Half of New Jersey workers started working from home during the pandemic, and many of them don’t think that they’ll ever be going back to their workplace full time, according to the latest results from the FDU Poll’s survey of New Jersey voters.
Even though most New Jersey adults are now vaccinated against COVID-19, only 27 percent of workers who started working from home say that they’ve started going back to the office full time, and 26 percent of those now working from home don’t think that they’ll ever be back in their workplace.
This represents an enormous shift in work habits, and one that has ramifications for mass transit, and the economies of the states surrounding New Jersey. Republicans and Democrats also have very different experiences of the pandemic, and Republicans are much more likely than Democrats to want to go back to the pre-pandemic workplace experience.
At the start of the pandemic last year, 67 percent of men and 52 percent of women in the survey said that they had jobs outside of the home. Of them, half (51 percent) started working from home part time (22 percent) or full time (29 percent). Perhaps because of differences in childcare demands, women were more likely than men to say that they worked from home part time (22 percent) or full time (32 percent) than men. Not surprisingly, more educated workers were also more likely to have been working from home during the pandemic: 70 percent of workers without a college degree kept going to their work during the pandemic, compared to just 36 percent of those with a college degree.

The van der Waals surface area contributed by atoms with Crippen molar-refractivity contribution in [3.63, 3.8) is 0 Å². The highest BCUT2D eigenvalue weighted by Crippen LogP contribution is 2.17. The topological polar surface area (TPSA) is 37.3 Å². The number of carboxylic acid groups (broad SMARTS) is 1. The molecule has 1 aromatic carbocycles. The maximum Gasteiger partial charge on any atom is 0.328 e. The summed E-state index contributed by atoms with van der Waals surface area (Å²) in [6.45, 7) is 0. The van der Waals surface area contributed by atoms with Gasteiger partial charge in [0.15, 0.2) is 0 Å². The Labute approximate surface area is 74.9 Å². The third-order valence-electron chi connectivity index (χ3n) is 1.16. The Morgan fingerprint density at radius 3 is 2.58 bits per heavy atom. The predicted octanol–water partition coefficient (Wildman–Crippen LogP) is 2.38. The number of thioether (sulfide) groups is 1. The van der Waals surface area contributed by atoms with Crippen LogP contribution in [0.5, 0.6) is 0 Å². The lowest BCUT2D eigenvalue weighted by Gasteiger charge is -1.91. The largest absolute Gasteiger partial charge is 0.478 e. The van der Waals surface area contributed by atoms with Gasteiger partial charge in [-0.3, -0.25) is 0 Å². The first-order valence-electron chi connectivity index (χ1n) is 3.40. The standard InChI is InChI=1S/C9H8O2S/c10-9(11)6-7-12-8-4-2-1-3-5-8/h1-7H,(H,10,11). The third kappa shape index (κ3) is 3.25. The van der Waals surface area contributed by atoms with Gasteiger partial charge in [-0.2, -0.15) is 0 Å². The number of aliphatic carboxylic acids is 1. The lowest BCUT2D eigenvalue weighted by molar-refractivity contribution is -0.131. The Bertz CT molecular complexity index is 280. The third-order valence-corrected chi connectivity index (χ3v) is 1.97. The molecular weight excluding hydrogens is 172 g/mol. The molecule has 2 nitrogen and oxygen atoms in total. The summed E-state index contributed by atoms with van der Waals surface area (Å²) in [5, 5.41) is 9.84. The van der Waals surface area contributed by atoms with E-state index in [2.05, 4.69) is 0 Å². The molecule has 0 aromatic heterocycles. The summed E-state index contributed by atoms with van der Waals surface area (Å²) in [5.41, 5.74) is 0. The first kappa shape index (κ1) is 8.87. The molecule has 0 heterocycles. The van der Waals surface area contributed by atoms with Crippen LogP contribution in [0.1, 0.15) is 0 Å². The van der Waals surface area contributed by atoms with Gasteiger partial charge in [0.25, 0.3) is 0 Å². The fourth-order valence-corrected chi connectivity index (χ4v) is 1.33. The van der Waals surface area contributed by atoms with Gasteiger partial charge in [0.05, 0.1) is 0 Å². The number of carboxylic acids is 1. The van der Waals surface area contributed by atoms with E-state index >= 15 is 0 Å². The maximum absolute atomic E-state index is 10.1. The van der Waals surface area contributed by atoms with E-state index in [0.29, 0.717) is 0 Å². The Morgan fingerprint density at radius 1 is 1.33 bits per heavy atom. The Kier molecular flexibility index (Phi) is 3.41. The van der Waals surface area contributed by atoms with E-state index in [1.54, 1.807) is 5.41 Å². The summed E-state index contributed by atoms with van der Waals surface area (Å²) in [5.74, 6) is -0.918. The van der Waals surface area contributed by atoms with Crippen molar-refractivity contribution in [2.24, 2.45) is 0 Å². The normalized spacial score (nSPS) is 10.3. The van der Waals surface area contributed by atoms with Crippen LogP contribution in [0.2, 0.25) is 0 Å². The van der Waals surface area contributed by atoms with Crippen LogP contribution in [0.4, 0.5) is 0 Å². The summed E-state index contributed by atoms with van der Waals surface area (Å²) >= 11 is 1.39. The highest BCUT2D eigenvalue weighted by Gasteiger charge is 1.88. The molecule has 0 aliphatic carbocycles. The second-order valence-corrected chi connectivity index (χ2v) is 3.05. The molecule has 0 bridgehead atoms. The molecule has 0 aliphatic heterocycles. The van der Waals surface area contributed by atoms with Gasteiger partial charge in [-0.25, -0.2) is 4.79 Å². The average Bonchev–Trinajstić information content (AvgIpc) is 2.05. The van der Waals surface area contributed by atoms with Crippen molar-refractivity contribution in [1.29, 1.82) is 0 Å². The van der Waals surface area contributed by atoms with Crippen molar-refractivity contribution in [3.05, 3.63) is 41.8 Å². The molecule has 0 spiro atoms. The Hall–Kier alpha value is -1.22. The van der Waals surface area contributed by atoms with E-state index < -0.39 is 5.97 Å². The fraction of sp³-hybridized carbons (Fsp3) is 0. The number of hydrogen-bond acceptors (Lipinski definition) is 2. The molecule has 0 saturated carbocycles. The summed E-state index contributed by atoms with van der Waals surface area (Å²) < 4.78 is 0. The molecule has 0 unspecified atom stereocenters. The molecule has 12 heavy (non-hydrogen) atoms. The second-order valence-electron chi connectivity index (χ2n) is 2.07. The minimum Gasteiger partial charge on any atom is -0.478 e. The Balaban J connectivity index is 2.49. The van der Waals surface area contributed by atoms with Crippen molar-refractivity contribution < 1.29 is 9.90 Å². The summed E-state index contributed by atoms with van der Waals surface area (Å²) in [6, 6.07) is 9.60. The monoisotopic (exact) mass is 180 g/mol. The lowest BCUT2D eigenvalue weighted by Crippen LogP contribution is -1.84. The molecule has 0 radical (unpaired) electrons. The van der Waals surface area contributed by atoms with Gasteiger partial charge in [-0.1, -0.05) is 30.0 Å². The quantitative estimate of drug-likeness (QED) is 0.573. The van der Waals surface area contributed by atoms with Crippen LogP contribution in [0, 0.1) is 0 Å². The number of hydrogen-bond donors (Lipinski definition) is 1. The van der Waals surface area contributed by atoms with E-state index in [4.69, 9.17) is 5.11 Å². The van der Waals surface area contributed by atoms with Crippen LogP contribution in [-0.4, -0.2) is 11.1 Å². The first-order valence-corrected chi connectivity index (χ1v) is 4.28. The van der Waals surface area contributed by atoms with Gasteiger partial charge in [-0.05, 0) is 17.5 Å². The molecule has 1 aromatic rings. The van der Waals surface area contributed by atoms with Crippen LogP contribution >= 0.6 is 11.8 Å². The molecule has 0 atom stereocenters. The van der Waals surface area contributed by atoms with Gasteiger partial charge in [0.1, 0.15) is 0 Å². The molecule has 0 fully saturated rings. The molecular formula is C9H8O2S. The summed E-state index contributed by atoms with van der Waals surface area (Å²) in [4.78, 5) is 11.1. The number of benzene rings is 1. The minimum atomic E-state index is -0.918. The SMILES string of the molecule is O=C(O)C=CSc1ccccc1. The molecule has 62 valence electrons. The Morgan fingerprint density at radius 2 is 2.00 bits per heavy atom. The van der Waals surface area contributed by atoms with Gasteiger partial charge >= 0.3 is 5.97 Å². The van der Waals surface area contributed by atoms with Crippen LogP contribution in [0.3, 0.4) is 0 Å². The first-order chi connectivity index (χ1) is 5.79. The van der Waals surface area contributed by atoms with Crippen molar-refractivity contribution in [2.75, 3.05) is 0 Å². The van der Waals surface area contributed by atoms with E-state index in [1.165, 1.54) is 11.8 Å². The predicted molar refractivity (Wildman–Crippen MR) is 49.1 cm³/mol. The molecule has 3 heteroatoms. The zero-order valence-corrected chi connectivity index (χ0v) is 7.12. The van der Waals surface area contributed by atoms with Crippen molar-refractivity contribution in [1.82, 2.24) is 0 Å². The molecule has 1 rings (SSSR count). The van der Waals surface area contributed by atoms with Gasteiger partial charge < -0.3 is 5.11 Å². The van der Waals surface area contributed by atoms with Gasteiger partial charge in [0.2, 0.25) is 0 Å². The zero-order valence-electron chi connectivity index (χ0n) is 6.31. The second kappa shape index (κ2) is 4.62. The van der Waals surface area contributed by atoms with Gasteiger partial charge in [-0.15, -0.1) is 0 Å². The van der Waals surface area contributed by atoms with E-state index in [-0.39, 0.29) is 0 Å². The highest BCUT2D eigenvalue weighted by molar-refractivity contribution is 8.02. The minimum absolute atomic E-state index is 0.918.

In the more than a year since people started working from home in an effort to “bend the curve,” 35 percent of workers who started working from home say that they’re still working from home full time. Just 27 percent say that they’re going to a workplace full time, with 28 percent saying that they combine working at a workplace and home. Nine percent of respondents who were employed at the start of the pandemic say that they no longer are, a group that includes more than twice as many women (12 percent) as men (5 percent). Workers with a college degree are also more likely to say that they’re still working from home (40 percent) than those without a college degree (22 percent).